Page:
Explore the Tunnel under the Thames

March 19, 2010 at 9:34 am (a day in the life, entertainment, news, places) (, , , , )

Last Friday and Saturday the news story on the BBC that made me prick up my ears announced, “The Thames Tunnel is Open!” Why, living thousands of miles and one large ocean away from London did this grab my attention? Because Mary Smith had toured this, in 1830! Only a 180 years ago…

It was a Friday in April, the 30th to be exact:

“We went to see the Thames TunnelĀ  it is ultimately to extend 1300 feet, and they have advanced 600 ft though we only advanced 400. the shaft is 60 ft in depth and the top of the Tunnel is 20 ft below the bed of the River. It would require full two years to finish it.”

Even then, ‘experts’ were a bit over-ambitious about their target finish dates. The Thames Tunnel opened in 1852.

Lulu Sinclair, for Sky News Online, writes: “[T]he tunnel gripped the nation’s imagination: nothing had been seen like it before and it paved the way for the present day Tube system. Lying deep beneath the River Thames, it is one of the Brunels’ [“engineering geniuses” father and son Marc and Isambard Kingdom Brunel] greatest engineering triumphs — and the only project they worked on together.” According to this article, the finished tunnel did grow in length to 1300 feet. The article speaks of the grand opening and the “half the population of London” who paid it a visit in 1852, including Queen Victoria and Prince Albert; but Mary’s comment demonstrates that even in its unfinished, still-under-construction state the Thames Tunnel was a touristic draw.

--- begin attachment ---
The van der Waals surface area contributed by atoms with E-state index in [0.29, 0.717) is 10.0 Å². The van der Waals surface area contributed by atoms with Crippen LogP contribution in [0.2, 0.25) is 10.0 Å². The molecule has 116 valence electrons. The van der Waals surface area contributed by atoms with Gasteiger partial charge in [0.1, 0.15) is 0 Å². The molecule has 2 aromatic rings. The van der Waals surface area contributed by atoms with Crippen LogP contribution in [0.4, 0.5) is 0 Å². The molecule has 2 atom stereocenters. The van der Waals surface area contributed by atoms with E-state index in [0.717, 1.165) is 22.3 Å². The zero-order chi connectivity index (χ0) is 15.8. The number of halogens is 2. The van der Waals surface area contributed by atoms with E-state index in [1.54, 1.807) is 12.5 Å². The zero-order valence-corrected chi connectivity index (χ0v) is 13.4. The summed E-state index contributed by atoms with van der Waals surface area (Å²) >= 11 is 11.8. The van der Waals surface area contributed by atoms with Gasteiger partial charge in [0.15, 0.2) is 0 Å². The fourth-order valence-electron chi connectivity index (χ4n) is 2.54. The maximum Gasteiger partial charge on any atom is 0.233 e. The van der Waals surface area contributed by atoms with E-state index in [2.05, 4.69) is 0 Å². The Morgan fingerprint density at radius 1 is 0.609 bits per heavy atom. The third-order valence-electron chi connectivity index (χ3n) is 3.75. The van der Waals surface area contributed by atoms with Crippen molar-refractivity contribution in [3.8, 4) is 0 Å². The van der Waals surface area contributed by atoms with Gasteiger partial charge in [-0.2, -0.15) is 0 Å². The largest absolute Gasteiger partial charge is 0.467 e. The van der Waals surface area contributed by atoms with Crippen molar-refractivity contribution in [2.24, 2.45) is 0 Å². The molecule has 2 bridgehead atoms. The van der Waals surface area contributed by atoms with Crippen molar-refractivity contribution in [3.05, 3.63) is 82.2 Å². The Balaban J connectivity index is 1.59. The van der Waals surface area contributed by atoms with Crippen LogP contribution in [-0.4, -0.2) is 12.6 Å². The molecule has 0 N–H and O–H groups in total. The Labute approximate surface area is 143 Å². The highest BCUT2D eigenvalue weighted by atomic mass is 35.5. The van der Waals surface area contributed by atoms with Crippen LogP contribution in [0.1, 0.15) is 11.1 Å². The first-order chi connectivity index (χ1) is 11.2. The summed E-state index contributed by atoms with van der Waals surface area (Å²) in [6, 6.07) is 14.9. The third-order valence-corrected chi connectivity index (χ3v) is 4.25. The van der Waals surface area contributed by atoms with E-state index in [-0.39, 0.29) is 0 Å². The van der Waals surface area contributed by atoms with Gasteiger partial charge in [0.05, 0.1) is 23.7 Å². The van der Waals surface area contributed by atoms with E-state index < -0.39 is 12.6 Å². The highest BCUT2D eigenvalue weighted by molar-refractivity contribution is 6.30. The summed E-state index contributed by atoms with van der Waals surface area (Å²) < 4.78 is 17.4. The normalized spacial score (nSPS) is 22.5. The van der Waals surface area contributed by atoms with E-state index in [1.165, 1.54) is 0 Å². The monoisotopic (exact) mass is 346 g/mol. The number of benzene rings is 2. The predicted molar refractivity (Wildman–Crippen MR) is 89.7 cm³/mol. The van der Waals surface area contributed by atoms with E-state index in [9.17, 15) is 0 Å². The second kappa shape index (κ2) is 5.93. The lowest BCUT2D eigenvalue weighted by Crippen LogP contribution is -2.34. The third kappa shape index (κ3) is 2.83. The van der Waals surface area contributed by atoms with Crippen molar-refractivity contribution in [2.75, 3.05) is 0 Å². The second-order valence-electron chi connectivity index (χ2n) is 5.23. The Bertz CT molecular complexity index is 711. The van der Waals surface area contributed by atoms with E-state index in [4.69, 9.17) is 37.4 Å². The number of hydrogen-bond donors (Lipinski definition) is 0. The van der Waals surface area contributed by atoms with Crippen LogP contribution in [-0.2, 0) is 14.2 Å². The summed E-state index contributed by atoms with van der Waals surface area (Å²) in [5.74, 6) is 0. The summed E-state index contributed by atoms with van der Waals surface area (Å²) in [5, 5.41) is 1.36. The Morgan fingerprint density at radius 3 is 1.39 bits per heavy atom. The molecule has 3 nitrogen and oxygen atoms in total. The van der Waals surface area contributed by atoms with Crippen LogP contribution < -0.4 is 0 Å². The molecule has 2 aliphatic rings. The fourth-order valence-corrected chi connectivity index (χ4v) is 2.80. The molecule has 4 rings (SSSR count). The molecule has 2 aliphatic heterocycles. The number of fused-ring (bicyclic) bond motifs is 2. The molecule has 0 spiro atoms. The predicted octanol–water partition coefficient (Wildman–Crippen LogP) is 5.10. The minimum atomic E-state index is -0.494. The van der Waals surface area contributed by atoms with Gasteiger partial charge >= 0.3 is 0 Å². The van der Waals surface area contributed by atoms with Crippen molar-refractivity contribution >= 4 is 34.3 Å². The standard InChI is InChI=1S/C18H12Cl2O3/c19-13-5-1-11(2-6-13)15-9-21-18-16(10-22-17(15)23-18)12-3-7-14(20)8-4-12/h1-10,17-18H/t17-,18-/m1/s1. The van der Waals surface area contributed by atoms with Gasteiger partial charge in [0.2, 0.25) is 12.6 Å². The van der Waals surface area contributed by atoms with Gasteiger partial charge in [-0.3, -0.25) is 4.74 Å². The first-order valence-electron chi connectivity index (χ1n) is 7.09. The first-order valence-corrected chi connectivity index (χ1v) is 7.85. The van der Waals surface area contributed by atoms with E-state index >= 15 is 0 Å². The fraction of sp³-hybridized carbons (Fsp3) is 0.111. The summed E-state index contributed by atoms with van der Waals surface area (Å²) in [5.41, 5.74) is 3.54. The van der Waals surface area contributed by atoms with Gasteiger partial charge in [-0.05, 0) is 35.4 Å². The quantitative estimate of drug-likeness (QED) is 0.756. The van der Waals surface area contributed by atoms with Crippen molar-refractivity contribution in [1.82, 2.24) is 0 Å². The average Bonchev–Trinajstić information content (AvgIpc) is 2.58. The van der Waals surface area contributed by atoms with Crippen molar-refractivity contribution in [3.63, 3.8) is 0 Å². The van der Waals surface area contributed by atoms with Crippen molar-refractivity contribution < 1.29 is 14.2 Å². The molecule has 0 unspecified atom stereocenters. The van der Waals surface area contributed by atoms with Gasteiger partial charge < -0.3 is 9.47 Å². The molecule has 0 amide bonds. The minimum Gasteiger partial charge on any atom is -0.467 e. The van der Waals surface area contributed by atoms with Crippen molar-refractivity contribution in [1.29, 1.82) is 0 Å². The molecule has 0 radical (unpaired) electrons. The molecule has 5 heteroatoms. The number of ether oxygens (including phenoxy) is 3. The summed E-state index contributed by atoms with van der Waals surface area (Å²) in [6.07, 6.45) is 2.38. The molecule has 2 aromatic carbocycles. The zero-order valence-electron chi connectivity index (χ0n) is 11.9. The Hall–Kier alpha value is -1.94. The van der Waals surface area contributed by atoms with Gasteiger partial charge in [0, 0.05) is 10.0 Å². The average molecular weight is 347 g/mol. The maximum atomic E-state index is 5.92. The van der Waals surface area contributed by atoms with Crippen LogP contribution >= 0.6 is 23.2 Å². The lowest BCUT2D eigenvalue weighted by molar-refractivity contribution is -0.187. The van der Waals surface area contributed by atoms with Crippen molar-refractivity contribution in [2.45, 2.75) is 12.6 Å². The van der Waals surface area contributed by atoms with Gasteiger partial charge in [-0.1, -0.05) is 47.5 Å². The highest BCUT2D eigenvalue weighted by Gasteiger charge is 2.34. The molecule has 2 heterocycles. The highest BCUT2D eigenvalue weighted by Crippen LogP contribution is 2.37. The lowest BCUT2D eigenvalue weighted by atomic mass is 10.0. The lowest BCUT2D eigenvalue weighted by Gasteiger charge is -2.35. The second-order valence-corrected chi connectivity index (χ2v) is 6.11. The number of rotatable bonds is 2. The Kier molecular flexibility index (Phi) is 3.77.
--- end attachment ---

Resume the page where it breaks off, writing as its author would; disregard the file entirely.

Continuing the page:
In discussing the “opening” of the Tunnel, however, we must acknowledge that the one reason for the tunnel being opened last weekend is that it will close “forever” now that it is being taken over by the London subway (“tube”) system, which will open later this year (in anticipation of the 2012 London Olympics). Tickets must have gone quickly for the mere two days of its being open for tours; online, there were several “want” ads for spares.

Some articles of interest found online:

  1. Wikipedia, I suppose, is a good place to start
  2. The Sky News report cited above
  3. The Tunnel discussed on “Thames Water
  4. The Tunnel as part of the series “Engines of our Ingenuity” at the University of Houston
  5. Discussion of the Tunnel being the ‘world’s first bored tunnel’ on Thames Pilot
  6. And the best source on theĀ Brunel 200 website.

I will continue on with some thoughts, as I find them, of those who walked the walk.

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